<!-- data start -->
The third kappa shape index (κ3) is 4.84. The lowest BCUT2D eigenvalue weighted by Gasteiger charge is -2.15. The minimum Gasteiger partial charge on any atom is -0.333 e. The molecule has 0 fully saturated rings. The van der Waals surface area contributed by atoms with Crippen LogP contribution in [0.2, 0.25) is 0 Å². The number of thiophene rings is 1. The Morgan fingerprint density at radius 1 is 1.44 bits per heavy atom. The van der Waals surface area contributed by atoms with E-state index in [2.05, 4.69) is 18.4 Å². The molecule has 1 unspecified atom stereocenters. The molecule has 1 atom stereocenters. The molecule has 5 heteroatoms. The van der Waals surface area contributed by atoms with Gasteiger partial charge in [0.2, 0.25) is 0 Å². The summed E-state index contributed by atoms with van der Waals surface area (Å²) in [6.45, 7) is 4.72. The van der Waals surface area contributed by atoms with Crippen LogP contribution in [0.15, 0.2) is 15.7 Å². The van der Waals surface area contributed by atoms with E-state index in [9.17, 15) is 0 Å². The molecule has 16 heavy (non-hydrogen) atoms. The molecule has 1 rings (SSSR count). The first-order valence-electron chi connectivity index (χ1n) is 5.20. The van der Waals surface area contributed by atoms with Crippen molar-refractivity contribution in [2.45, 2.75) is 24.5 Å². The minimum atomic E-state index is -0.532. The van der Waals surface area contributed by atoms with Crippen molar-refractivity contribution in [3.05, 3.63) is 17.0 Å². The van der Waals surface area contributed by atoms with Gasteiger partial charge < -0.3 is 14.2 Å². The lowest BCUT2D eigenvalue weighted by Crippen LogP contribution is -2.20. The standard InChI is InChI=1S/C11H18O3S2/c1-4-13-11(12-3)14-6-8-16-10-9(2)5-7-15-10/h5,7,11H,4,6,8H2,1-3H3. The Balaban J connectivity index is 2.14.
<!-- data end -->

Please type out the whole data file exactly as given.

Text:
The third kappa shape index (κ3) is 4.84. The lowest BCUT2D eigenvalue weighted by Gasteiger charge is -2.15. The minimum Gasteiger partial charge on any atom is -0.333 e. The molecule has 0 fully saturated rings. The van der Waals surface area contributed by atoms with Crippen LogP contribution in [0.2, 0.25) is 0 Å². The number of thiophene rings is 1. The Morgan fingerprint density at radius 1 is 1.44 bits per heavy atom. The van der Waals surface area contributed by atoms with E-state index in [2.05, 4.69) is 18.4 Å². The molecule has 1 unspecified atom stereocenters. The molecule has 1 atom stereocenters. The molecule has 5 heteroatoms. The van der Waals surface area contributed by atoms with Gasteiger partial charge in [0.2, 0.25) is 0 Å². The summed E-state index contributed by atoms with van der Waals surface area (Å²) in [6.45, 7) is 4.72. The van der Waals surface area contributed by atoms with Crippen LogP contribution in [0.15, 0.2) is 15.7 Å². The van der Waals surface area contributed by atoms with E-state index in [9.17, 15) is 0 Å². The molecule has 16 heavy (non-hydrogen) atoms. The molecule has 1 rings (SSSR count). The first-order valence-electron chi connectivity index (χ1n) is 5.20. The van der Waals surface area contributed by atoms with Crippen molar-refractivity contribution in [2.45, 2.75) is 24.5 Å². The minimum atomic E-state index is -0.532. The van der Waals surface area contributed by atoms with Crippen molar-refractivity contribution in [3.05, 3.63) is 17.0 Å². The van der Waals surface area contributed by atoms with Gasteiger partial charge < -0.3 is 14.2 Å². The lowest BCUT2D eigenvalue weighted by Crippen LogP contribution is -2.20. The standard InChI is InChI=1S/C11H18O3S2/c1-4-13-11(12-3)14-6-8-16-10-9(2)5-7-15-10/h5,7,11H,4,6,8H2,1-3H3. The Balaban J connectivity index is 2.14.